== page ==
Bariatric surgery has become a common weight loss method for patients suffering morbid obesity, which is generally considered to be represented by a body mass index (BMI) of 40 or higher. However, with increased BMI comes the possibility of increased complications. Many surgeons will seek to reduce the risk by having prospective patients lose weight first before placing them under the knife.
There are other complications that are possible with bariatric surgery, and at one time it was considered to be a high risk procedure. However, new research from a team of specialists headed by a prestigious clinical scholar from the Cleveland Clinic has revealed these complication rates are not significantly higher than any other surgical procedure and that the risk-to-benefit ratio between gastric bypass and conditions like obesity and diabetes.
Bariatric Surgery Malpractice
However, there are still all too many instances of medical negligence in bariatric surgeries, likely exacerbated by the increasing number of procedures being done in the US. With the rapid advancement in the procedure’s popularity over just a few short decades, some concerns have been raised that surgeons may not have sufficient experience in performing bypasses but have decided to begin performing them despite this. This has led to patients of surgeons with less than 100 bariatric surgeries under their belt have a much higher incidence rate of complications – up to and including death – when compared to patients that received their gastric bypass from a much more experienced surgeon.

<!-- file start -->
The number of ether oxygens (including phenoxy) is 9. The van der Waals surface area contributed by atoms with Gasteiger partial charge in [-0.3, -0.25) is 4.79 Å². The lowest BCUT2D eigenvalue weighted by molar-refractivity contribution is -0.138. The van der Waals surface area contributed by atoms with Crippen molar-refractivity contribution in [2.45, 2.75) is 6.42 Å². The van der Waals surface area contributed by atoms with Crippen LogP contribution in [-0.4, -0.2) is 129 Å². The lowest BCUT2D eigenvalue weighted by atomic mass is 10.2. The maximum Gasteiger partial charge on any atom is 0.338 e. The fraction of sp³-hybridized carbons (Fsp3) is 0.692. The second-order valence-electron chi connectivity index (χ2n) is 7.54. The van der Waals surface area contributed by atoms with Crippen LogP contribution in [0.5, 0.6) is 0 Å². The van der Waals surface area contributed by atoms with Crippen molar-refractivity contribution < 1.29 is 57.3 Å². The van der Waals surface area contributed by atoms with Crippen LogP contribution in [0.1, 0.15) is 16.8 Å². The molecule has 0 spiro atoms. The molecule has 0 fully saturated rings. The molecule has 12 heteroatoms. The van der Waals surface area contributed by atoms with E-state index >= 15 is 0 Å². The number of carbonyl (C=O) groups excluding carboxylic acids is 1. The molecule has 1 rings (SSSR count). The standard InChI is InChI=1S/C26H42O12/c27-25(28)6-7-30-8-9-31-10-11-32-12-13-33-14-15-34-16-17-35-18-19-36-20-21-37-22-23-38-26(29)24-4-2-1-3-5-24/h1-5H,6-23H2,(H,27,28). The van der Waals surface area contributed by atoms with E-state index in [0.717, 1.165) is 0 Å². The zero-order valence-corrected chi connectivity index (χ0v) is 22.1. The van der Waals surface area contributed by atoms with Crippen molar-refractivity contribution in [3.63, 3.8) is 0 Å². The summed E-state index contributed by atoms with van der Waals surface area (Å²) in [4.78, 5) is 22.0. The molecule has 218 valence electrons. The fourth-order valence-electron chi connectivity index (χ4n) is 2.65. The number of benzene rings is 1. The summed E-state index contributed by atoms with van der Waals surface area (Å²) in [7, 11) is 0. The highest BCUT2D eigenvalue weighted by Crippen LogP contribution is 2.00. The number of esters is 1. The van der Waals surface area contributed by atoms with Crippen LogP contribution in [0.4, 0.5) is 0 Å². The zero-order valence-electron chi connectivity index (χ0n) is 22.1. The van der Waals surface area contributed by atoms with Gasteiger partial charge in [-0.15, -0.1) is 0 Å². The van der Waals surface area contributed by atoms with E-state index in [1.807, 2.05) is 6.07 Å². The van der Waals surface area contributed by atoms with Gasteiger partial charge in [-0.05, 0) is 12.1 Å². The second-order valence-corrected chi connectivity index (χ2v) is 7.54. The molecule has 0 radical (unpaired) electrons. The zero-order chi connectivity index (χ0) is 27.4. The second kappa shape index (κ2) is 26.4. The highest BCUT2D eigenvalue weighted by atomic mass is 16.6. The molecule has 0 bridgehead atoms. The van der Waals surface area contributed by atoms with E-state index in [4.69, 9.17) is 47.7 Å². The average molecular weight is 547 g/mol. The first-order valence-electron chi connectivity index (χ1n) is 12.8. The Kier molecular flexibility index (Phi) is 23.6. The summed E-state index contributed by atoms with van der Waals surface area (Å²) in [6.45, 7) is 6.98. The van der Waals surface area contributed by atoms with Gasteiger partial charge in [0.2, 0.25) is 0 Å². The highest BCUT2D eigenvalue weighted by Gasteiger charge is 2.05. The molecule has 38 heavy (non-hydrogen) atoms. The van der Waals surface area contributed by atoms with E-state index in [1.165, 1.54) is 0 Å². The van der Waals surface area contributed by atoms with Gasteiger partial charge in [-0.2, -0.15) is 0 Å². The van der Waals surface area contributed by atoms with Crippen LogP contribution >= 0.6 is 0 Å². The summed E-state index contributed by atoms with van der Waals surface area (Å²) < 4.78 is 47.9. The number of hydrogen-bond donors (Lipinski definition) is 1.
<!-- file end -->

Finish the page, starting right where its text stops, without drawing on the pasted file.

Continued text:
Some of the more dangerous conditions that can arise from poorly performed bariatric surgeries include internal bleeding, pulmonary embolisms, or gastric fluid leakage. If an inexperienced surgeon doesn’t realize that their bariatric patient is suffering from gastric leakage or internal bleeding, especially into their abdominal cavity, the injuries that a patient could sustain are highly serious, but this pales in comparison to the risks posed by pulmonary embolisms. These blockages of the pulmonary artery, which can occur either during the surgery or directly afterwards by a free-floating and detached blood clot, are highly dangerous and could easily lead to death if they’re not treated properly.
Bariatric surgery malpractice, such as any other form of medical negligence, needs to be proven in a court of law before the surgeon can be held responsible for whatever actions – or inaction – led to the situation in the first place. Evidence that the surgeon had a duty of care to the patient, that he or she failed in that duty to care, and that failure is the cause of the injury or death of the patient. Once these conditions are met to the satisfaction of a judge or a jury, a malpractice trial will typically be decided in favor of the plaintiff or the plaintiff’s surviving family.
However, few malpractice lawsuits will actually go to trial. It’s much more likely that a defendant named in a lawsuit will offer an out of court settlement reward to a plaintiff, especially if they have a solid case against the defendant. These settlements can typically be in the hundreds of thousands of dollars or even more for particularly egregious injuries.